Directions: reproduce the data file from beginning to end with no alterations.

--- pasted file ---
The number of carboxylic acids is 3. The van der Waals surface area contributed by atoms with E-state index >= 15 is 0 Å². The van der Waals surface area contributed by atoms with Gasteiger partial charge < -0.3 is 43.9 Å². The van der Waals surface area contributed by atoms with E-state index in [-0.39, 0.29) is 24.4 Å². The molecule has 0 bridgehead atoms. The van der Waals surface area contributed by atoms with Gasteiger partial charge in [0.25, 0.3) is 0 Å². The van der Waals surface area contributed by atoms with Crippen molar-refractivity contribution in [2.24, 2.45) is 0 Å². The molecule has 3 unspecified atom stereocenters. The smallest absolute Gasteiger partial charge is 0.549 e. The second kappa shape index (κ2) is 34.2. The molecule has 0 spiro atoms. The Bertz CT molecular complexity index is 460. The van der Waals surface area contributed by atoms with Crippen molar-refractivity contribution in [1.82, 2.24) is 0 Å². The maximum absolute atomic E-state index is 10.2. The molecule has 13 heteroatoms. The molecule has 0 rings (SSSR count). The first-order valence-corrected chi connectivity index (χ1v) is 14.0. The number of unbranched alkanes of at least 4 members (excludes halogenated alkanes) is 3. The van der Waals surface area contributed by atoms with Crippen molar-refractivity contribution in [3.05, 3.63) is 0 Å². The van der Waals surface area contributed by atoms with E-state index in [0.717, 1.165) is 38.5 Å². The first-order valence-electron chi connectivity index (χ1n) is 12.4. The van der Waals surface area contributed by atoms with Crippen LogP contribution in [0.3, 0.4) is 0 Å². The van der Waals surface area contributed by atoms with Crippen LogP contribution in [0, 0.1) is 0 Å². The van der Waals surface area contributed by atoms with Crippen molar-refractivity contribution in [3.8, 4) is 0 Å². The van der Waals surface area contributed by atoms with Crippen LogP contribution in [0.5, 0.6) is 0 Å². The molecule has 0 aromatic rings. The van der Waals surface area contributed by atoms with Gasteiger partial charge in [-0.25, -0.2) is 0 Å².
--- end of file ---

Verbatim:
The number of carboxylic acids is 3. The van der Waals surface area contributed by atoms with E-state index >= 15 is 0 Å². The van der Waals surface area contributed by atoms with Gasteiger partial charge < -0.3 is 43.9 Å². The van der Waals surface area contributed by atoms with E-state index in [-0.39, 0.29) is 24.4 Å². The molecule has 0 bridgehead atoms. The van der Waals surface area contributed by atoms with Gasteiger partial charge in [0.25, 0.3) is 0 Å². The van der Waals surface area contributed by atoms with Crippen molar-refractivity contribution in [2.24, 2.45) is 0 Å². The molecule has 3 unspecified atom stereocenters. The smallest absolute Gasteiger partial charge is 0.549 e. The second kappa shape index (κ2) is 34.2. The molecule has 0 spiro atoms. The Bertz CT molecular complexity index is 460. The van der Waals surface area contributed by atoms with Crippen molar-refractivity contribution in [1.82, 2.24) is 0 Å². The maximum absolute atomic E-state index is 10.2. The molecule has 13 heteroatoms. The molecule has 0 rings (SSSR count). The first-order valence-corrected chi connectivity index (χ1v) is 14.0. The number of unbranched alkanes of at least 4 members (excludes halogenated alkanes) is 3. The van der Waals surface area contributed by atoms with Crippen molar-refractivity contribution in [3.05, 3.63) is 0 Å². The van der Waals surface area contributed by atoms with E-state index in [0.717, 1.165) is 38.5 Å². The first-order valence-electron chi connectivity index (χ1n) is 12.4. The van der Waals surface area contributed by atoms with Crippen LogP contribution in [0.3, 0.4) is 0 Å². The van der Waals surface area contributed by atoms with Crippen LogP contribution in [0, 0.1) is 0 Å². The van der Waals surface area contributed by atoms with Crippen molar-refractivity contribution in [3.8, 4) is 0 Å². The van der Waals surface area contributed by atoms with Crippen LogP contribution in [0.5, 0.6) is 0 Å². The molecule has 0 aromatic rings. The van der Waals surface area contributed by atoms with Gasteiger partial charge in [-0.25, -0.2) is 0 Å².